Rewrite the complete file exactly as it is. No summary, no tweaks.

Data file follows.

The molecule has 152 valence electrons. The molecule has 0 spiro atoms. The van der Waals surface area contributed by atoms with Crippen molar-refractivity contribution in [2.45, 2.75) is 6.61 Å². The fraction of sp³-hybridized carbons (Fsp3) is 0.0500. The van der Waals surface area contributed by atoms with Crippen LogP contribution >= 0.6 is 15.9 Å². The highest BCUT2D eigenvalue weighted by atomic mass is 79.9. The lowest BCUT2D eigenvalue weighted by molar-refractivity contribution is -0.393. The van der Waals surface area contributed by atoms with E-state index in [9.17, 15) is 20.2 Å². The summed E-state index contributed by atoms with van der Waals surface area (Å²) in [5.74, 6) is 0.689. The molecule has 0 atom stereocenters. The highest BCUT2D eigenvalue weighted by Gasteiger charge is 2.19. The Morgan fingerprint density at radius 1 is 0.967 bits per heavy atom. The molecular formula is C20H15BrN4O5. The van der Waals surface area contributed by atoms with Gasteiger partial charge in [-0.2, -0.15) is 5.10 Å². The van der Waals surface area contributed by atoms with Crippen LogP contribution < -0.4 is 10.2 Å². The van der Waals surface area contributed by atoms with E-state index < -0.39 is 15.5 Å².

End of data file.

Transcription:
The molecule has 152 valence electrons. The molecule has 0 spiro atoms. The van der Waals surface area contributed by atoms with Crippen molar-refractivity contribution in [2.45, 2.75) is 6.61 Å². The fraction of sp³-hybridized carbons (Fsp3) is 0.0500. The van der Waals surface area contributed by atoms with Crippen LogP contribution >= 0.6 is 15.9 Å². The highest BCUT2D eigenvalue weighted by atomic mass is 79.9. The lowest BCUT2D eigenvalue weighted by molar-refractivity contribution is -0.393. The van der Waals surface area contributed by atoms with E-state index in [9.17, 15) is 20.2 Å². The summed E-state index contributed by atoms with van der Waals surface area (Å²) in [5.74, 6) is 0.689. The molecule has 0 atom stereocenters. The highest BCUT2D eigenvalue weighted by Gasteiger charge is 2.19. The Morgan fingerprint density at radius 1 is 0.967 bits per heavy atom. The molecular formula is C20H15BrN4O5. The van der Waals surface area contributed by atoms with Gasteiger partial charge in [-0.2, -0.15) is 5.10 Å². The van der Waals surface area contributed by atoms with Crippen LogP contribution < -0.4 is 10.2 Å². The van der Waals surface area contributed by atoms with E-state index < -0.39 is 15.5 Å².